President Joe Biden says US can’t buy spyware that other countries have used against it
The Biden administration is trying to clamp down on the government’s use of any commercial spyware that could also be used by other countries to harm its interests. The president has signed an executive order saying that federal agencies can’t use spyware “that poses significant counterintelligence or security risks to the United States Government or significant risks of improper use by a foreign government or foreign person.”
The order spells out exactly what disqualifies spyware — software that steals information and data from a device without the user’s knowledge — from being used by the US government. It’s not allowed if it’s:
- been used by a foreign person or government to target the US government
- sold by an entity that’s interested in publishing “non-public information” about the US government’s activities without its permission
- “under the direct or effective control of a foreign government or foreign person” that’s trying to spy on the US
- been used to surveil US citizens or commit human rights violations by spying on activists, academics, journalists, dissidents, political figures, or members of non-governmental organizations or marginalized communities
- also sold to countries that “engage in systematic acts of political repression, including arbitrary arrest or detention, torture, extrajudicial or politically motivated killing, or other gross violations of human rights”
Government agencies do have a little leeway when determining whether a particular piece of spyware matches those qualifications. It may be okay that the spyware was used against the US if the developers took “appropriate measures” upon learning about it, such as canceling the offending party’s contracts or working with the US to “counter improper use” of the software. The government also has to consider if the spyware vendor “knew or reasonably should have known” that the software would be abused when it sold it.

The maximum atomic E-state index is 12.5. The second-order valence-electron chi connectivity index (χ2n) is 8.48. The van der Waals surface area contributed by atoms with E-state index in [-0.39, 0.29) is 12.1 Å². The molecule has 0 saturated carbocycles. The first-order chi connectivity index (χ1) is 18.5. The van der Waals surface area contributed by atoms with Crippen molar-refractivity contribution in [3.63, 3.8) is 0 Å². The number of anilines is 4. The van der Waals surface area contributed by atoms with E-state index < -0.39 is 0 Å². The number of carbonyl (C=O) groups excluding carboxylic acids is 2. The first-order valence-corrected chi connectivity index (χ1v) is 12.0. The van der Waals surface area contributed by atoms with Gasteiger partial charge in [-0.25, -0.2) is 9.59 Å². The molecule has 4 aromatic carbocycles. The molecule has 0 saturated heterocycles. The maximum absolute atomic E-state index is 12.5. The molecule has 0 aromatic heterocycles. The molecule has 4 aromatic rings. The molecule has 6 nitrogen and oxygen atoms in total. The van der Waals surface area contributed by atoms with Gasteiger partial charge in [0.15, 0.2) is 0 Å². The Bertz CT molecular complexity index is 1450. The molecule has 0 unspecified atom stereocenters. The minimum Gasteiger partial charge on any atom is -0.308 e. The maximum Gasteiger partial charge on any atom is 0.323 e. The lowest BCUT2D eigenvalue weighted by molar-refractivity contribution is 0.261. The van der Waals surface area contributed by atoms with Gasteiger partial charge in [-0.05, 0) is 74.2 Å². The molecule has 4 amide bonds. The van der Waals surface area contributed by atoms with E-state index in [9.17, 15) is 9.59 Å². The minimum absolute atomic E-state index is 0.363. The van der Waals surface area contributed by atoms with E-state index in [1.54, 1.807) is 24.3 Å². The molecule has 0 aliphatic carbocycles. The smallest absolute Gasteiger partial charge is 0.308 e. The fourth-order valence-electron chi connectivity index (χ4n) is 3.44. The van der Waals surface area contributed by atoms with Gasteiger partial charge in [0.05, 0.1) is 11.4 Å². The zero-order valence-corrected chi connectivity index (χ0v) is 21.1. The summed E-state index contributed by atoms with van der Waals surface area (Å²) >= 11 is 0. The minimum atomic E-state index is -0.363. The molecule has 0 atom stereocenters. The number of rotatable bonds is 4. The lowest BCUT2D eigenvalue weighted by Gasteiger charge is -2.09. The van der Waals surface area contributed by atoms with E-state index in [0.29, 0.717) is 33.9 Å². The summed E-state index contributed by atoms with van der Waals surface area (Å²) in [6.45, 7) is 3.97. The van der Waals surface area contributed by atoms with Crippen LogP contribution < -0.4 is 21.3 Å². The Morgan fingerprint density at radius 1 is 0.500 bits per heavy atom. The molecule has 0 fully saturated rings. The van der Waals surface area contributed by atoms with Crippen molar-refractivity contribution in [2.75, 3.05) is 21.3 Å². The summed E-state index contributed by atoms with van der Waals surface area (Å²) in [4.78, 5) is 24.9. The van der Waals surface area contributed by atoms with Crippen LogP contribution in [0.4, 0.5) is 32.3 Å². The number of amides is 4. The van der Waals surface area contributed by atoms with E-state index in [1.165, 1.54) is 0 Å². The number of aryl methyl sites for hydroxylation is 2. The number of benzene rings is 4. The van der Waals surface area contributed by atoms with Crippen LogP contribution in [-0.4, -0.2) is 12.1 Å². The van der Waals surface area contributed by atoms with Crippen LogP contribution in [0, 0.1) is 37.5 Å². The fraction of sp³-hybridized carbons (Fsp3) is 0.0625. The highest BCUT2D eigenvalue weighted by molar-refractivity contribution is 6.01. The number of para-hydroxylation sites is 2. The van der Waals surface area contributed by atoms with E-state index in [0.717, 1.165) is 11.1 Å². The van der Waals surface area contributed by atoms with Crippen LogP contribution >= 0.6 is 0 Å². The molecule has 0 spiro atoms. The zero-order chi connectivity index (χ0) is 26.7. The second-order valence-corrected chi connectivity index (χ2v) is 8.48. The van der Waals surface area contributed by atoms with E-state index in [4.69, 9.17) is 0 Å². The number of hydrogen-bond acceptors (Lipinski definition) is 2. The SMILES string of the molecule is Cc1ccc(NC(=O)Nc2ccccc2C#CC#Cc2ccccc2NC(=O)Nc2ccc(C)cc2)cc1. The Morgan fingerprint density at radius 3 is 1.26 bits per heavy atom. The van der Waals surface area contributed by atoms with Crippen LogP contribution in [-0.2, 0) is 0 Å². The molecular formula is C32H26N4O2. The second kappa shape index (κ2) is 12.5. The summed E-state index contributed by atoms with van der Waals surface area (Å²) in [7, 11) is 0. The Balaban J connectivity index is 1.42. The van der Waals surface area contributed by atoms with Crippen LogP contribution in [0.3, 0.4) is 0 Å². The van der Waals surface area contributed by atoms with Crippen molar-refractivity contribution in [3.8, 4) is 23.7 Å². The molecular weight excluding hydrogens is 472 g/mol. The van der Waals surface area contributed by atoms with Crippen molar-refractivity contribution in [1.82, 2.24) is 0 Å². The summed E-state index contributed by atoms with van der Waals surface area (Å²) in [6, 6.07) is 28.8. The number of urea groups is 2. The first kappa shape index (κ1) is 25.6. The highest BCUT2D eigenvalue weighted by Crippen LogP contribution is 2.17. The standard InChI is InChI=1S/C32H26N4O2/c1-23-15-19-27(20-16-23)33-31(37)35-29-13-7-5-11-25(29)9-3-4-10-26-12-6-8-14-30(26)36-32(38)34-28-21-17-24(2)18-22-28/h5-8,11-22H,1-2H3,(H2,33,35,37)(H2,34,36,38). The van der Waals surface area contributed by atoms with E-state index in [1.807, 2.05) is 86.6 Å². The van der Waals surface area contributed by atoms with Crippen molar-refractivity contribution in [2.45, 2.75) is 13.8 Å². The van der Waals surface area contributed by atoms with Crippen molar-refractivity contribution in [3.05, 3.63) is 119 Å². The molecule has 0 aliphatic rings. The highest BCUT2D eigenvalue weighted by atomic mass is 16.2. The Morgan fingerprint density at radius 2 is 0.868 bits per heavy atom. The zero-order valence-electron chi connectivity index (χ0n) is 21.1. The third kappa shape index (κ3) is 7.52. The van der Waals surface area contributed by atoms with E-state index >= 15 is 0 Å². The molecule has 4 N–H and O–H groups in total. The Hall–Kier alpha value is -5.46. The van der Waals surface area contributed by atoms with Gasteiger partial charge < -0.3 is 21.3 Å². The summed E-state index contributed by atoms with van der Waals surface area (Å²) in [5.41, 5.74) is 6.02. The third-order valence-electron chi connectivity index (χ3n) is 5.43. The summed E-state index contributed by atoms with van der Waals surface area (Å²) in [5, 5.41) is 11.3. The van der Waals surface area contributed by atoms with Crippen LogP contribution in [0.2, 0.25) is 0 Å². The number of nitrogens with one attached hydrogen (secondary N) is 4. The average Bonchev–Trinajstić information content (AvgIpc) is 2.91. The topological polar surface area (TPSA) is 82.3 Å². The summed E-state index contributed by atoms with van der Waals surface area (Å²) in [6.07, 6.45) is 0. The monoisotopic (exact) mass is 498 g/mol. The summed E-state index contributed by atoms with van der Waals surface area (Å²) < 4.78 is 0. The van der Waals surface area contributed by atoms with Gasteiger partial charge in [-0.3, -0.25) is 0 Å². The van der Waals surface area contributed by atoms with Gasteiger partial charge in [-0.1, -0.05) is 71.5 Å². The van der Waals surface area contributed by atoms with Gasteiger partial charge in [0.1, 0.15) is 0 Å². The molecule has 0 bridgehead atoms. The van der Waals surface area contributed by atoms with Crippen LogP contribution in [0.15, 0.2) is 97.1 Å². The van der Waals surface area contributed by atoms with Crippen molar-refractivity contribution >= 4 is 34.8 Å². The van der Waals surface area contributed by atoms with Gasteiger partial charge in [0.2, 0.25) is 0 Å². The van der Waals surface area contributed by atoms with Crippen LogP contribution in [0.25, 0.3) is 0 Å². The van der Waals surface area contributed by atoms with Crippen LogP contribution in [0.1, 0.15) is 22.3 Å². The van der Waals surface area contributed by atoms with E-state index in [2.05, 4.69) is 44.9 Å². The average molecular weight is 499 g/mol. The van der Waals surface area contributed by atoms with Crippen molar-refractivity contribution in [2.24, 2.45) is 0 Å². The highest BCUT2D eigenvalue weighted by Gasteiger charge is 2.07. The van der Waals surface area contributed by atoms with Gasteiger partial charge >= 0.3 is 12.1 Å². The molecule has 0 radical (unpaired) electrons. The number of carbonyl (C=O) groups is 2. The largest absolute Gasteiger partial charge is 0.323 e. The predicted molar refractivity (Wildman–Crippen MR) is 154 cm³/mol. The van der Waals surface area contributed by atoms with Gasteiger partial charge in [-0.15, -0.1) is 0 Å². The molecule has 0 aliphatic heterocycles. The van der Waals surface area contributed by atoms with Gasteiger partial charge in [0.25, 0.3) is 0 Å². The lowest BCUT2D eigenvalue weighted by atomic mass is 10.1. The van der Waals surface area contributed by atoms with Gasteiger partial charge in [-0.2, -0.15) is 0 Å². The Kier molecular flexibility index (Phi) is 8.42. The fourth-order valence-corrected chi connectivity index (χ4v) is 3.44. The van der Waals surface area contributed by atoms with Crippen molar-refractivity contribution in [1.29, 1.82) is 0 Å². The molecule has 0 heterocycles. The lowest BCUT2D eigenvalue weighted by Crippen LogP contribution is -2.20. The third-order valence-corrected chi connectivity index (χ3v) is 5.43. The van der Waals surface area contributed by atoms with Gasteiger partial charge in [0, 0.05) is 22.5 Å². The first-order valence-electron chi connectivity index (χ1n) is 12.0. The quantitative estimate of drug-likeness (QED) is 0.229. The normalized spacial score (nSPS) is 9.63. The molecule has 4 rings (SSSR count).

White House officials aren’t specifying exact software that’s banned, according to TechCrunch, but there are many aboveboard commercial spyware applications out there offering services to governments. (And many more black market ones, which you’d probably hope the US government wouldn’t consider using.)
While the order isn’t an outright ban on spyware, it likely rules out a lot of offerings on the market. Unless the software is sold exclusively to the US government, there’s pretty much no way to know for sure that foreign entities aren’t also using it either to target the US or the types of people protected by the order.
For example, NSO Group’s Pegasus spyware supposedly had safeguards; the company claimed it only sold access to government agencies that had been cleared by Israel’s Ministry of Defense. Reporters discovered that the spyware, which could silently hack phones to exfiltrate and record all kinds of data, was likely used against heads of state, journalists, activists, and others by several governments. (The FBI reportedly considered using it as well.)
Pegasus was already pretty much completely banned in the US; in 2021, the Department of Commerce added NSO, along with Candiru, to its Entity List, barring US companies from doing business with it. That means it couldn’t buy hardware and software from companies like Dell and Microsoft, for example, according to The New York Times. However, Pegasus is far from the only piece of spyware used by governments. A Meta employee reportedly had her phone hacked by Greece’s national intelligence agency using Cytrox’s Predator spyware.
Spyware isn’t the only software spying on US citizens
It’s worth noting what this order isn’t. It defines spyware as software that lets you gain unauthorized access to a computer so you can access data on it, record audio and video from it, or track its location. The government often tracks people’s location using tech like Stingrays or gets data through other means, such as paying data brokers, and that’s still on the table. People may think of that as their phones being used to spy on them, but the apps providing this data aren’t counted as spyware.
Following that same thread, the order explicitly calls out foreign governments or people using spyware to target journalists, politicians, and activists. However, our own government also has a history of electronically surveilling people in those groups both inside and outside its borders; it seems unlikely the US would ban a piece of spyware if it were the one caught using the software improperly.
The government isn’t the only entity taking action against spyware like this. Apple, for example, has sued NSO Group and introduced a “Lockdown Mode” for its devices that is meant to make it more difficult to remotely install spyware on them.